12 - 14/9/2008


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The Royal Philatelic Collection for PRAGA 2008

As is appropriate for a  world stamp exhibition, thousands of precious postage stamps will be exhibited and it is certain that every single one will find its admirers, who will carefully inspect every single detail or who will at least stop in front of it. However, already now it is apparent that two of them will attract the greatest attention; perhaps, every single visitor will come to see them. No wonder, as they are the two most famous stamps in the world – a  legendary red and blue Mauritius. In the Hall of Fame, an exhibit of the British Royal Collection will be displayed, comprising these first-class rarities, which perhaps everyone has heard of. They are even so famous that outside our field they are considered a  synonym for rarity of the highest degree – well, who has not come across the comparison, Rare as a  blue Mauritius… And, since such an opportunity does not come along every day, it is certain that a  lot of non-philatelists will take advantage of it, from which some perhaps due to these inaccessible peaks of world philately will establish contact with our field – and later on they will become collectors as well. After all, how many hobbies are there in the world, in which you can be a  colleague of a  crowned head without becoming penniless on the very first day. Anyway, the great-grandfather of the current British monarch, King Edward VII, was an eager stamp collector, followed by his son, King George V  and grandson, King George VI. All of them were reputable members of the oldest philatelic society in the world, London Royal Philatelic Society, and George V. was even its vice chairman. It was even him, at that time as Duke of York, who at the beginning of the last century purchased the Blue Mauritius, for his collection, which has been located here for more than a  hundred years. The collection itself has its roots in the middle of the 1960’s and is one of the oldest continuously extended philatelist collection in the world. It is therefore a  great honour for our exhibition that the British Queen acceded to the request of the organisation committee and lent out these attractive stamps along with several other rarities. And this is certainly not the first time, because at several previous exhibitions PRAGA visitors had the opportunity to admire rarities and unique objects from this world-famous collection, which is continuously being extended: one of the relatively recent acquisitions – a  letter with ten first stamps in the world, sent on the day of issuing – will be a  part of the borrowed collection as well. Certainly, none of us would like to miss this scarce opportunity – to see world rarities with your own eyes.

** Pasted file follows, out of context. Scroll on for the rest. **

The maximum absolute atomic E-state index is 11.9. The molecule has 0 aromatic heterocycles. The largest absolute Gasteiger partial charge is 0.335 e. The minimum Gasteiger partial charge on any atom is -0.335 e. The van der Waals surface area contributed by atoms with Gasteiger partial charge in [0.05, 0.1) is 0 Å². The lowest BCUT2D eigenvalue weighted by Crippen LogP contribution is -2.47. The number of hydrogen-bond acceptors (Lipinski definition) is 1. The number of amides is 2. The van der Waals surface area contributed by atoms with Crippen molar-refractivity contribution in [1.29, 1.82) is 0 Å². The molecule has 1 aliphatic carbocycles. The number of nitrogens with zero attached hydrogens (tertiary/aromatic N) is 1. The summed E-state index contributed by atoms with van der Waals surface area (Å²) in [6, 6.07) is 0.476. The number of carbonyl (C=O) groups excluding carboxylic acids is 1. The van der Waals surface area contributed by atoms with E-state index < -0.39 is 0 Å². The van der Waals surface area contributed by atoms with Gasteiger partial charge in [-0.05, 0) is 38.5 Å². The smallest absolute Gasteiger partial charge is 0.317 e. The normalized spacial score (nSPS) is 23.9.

The Kirkcudbright cover, a  first-day cover with ten penny blacks, mailed on 6 May 1840, the first day it was valid. Around 70 examples are known, but this is the only one with more than two stamps.

“Kirkcudbright cover” – actually a  wrapper – bearing ten penny blacks used on the first day of validity 6 May 1840. The cover was bought by The Queen in2001. The next largest multiple on first day is a  pair!


A Mulready prepaid envelope, postmarked on the first day of official use, 6 May 1840. Rowland Hill thought (incorrectly) that prepaid postal stationery would be more popular than stamps


The valuable Post Office Mauritius 'Ball' cover from 1847. The name comes from the fact that the wife of the Governor used the first issue of the stamps to frank invitations for a  fancy dress ball


„Seahorse“ stamp issue

Original design by Bertram Mackennal for the 1913 Great Britain high values



 "Reproduced by gracious permission of Her Majesty Queen Elizabeth II to whom copyright belongs"



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